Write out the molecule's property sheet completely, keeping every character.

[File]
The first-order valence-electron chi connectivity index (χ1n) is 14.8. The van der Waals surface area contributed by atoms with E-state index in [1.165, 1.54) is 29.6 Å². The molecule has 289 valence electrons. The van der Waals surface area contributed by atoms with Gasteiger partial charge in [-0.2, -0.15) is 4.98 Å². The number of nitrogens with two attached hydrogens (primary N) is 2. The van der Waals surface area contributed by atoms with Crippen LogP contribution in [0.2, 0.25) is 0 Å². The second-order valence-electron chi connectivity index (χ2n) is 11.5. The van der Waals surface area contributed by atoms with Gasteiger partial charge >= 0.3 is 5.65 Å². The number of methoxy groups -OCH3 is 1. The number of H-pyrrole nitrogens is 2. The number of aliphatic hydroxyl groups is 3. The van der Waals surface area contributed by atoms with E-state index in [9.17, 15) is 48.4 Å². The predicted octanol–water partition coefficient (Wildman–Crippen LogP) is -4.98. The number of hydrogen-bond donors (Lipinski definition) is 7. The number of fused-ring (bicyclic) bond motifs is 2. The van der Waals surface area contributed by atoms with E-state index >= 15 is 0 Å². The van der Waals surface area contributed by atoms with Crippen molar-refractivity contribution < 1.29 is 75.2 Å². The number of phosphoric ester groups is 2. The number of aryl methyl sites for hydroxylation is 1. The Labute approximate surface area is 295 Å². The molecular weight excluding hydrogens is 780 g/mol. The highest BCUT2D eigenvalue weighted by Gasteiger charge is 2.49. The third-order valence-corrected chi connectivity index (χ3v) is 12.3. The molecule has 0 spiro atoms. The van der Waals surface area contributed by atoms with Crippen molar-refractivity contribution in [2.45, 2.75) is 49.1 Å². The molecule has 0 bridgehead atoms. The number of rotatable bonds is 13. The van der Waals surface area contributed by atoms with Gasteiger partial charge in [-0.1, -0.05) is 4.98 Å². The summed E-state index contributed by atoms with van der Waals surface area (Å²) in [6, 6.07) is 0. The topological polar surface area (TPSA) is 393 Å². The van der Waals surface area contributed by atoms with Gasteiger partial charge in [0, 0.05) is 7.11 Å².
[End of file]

The first-order valence-electron chi connectivity index (χ1n) is 14.8. The van der Waals surface area contributed by atoms with E-state index in [1.165, 1.54) is 29.6 Å². The molecule has 289 valence electrons. The van der Waals surface area contributed by atoms with Gasteiger partial charge in [-0.2, -0.15) is 4.98 Å². The number of nitrogens with two attached hydrogens (primary N) is 2. The van der Waals surface area contributed by atoms with Crippen LogP contribution in [0.2, 0.25) is 0 Å². The second-order valence-electron chi connectivity index (χ2n) is 11.5. The van der Waals surface area contributed by atoms with Gasteiger partial charge >= 0.3 is 5.65 Å². The number of methoxy groups -OCH3 is 1. The number of H-pyrrole nitrogens is 2. The number of aliphatic hydroxyl groups is 3. The van der Waals surface area contributed by atoms with E-state index in [9.17, 15) is 48.4 Å². The predicted octanol–water partition coefficient (Wildman–Crippen LogP) is -4.98. The number of hydrogen-bond donors (Lipinski definition) is 7. The number of fused-ring (bicyclic) bond motifs is 2. The van der Waals surface area contributed by atoms with E-state index >= 15 is 0 Å². The van der Waals surface area contributed by atoms with Crippen molar-refractivity contribution < 1.29 is 75.2 Å². The number of phosphoric ester groups is 2. The number of aryl methyl sites for hydroxylation is 1. The Labute approximate surface area is 295 Å². The molecular weight excluding hydrogens is 780 g/mol. The highest BCUT2D eigenvalue weighted by Gasteiger charge is 2.49. The third-order valence-corrected chi connectivity index (χ3v) is 12.3. The molecule has 0 spiro atoms. The van der Waals surface area contributed by atoms with Crippen molar-refractivity contribution in [2.45, 2.75) is 49.1 Å². The molecule has 0 bridgehead atoms. The number of rotatable bonds is 13. The van der Waals surface area contributed by atoms with Gasteiger partial charge in [-0.1, -0.05) is 4.98 Å². The summed E-state index contributed by atoms with van der Waals surface area (Å²) in [6, 6.07) is 0. The topological polar surface area (TPSA) is 393 Å². The van der Waals surface area contributed by atoms with Gasteiger partial charge in [0, 0.05) is 7.11 Å².